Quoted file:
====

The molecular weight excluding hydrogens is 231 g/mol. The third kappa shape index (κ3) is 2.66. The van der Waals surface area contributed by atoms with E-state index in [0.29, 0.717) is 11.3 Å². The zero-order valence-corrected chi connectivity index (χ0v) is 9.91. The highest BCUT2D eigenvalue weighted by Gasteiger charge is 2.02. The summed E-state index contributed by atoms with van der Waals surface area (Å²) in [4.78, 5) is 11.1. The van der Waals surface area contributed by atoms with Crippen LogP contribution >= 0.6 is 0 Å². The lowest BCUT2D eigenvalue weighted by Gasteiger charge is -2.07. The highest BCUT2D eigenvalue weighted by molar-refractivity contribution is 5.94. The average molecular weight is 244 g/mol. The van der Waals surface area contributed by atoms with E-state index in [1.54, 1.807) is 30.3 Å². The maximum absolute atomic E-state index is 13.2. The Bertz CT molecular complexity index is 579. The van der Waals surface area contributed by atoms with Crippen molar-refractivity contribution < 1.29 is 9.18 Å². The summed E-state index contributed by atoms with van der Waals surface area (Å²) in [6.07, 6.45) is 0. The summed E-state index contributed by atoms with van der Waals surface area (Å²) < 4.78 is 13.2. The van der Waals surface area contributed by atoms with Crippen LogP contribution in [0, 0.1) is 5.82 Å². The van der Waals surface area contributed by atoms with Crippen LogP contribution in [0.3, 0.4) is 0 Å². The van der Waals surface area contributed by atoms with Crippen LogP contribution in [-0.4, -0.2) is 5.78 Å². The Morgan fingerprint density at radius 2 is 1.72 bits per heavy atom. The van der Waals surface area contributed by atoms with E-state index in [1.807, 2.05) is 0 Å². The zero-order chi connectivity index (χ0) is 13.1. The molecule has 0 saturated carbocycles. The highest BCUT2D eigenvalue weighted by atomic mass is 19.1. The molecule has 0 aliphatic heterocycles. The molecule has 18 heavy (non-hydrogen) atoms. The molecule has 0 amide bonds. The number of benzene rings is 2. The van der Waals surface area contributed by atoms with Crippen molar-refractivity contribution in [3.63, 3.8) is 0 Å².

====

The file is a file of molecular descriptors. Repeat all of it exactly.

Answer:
The molecular weight excluding hydrogens is 231 g/mol. The third kappa shape index (κ3) is 2.66. The van der Waals surface area contributed by atoms with E-state index in [0.29, 0.717) is 11.3 Å². The zero-order valence-corrected chi connectivity index (χ0v) is 9.91. The highest BCUT2D eigenvalue weighted by Gasteiger charge is 2.02. The summed E-state index contributed by atoms with van der Waals surface area (Å²) in [4.78, 5) is 11.1. The van der Waals surface area contributed by atoms with Crippen LogP contribution >= 0.6 is 0 Å². The lowest BCUT2D eigenvalue weighted by Gasteiger charge is -2.07. The highest BCUT2D eigenvalue weighted by molar-refractivity contribution is 5.94. The average molecular weight is 244 g/mol. The van der Waals surface area contributed by atoms with E-state index in [1.54, 1.807) is 30.3 Å². The maximum absolute atomic E-state index is 13.2. The Bertz CT molecular complexity index is 579. The van der Waals surface area contributed by atoms with Crippen molar-refractivity contribution < 1.29 is 9.18 Å². The summed E-state index contributed by atoms with van der Waals surface area (Å²) in [6.07, 6.45) is 0. The summed E-state index contributed by atoms with van der Waals surface area (Å²) < 4.78 is 13.2. The van der Waals surface area contributed by atoms with Crippen LogP contribution in [0, 0.1) is 5.82 Å². The van der Waals surface area contributed by atoms with Crippen LogP contribution in [0.3, 0.4) is 0 Å². The van der Waals surface area contributed by atoms with Crippen LogP contribution in [-0.4, -0.2) is 5.78 Å². The Morgan fingerprint density at radius 2 is 1.72 bits per heavy atom. The van der Waals surface area contributed by atoms with E-state index in [1.807, 2.05) is 0 Å². The zero-order chi connectivity index (χ0) is 13.1. The molecule has 0 saturated carbocycles. The highest BCUT2D eigenvalue weighted by atomic mass is 19.1. The molecule has 0 aliphatic heterocycles. The molecule has 18 heavy (non-hydrogen) atoms. The molecule has 0 amide bonds. The number of benzene rings is 2. The van der Waals surface area contributed by atoms with Crippen molar-refractivity contribution in [3.63, 3.8) is 0 Å².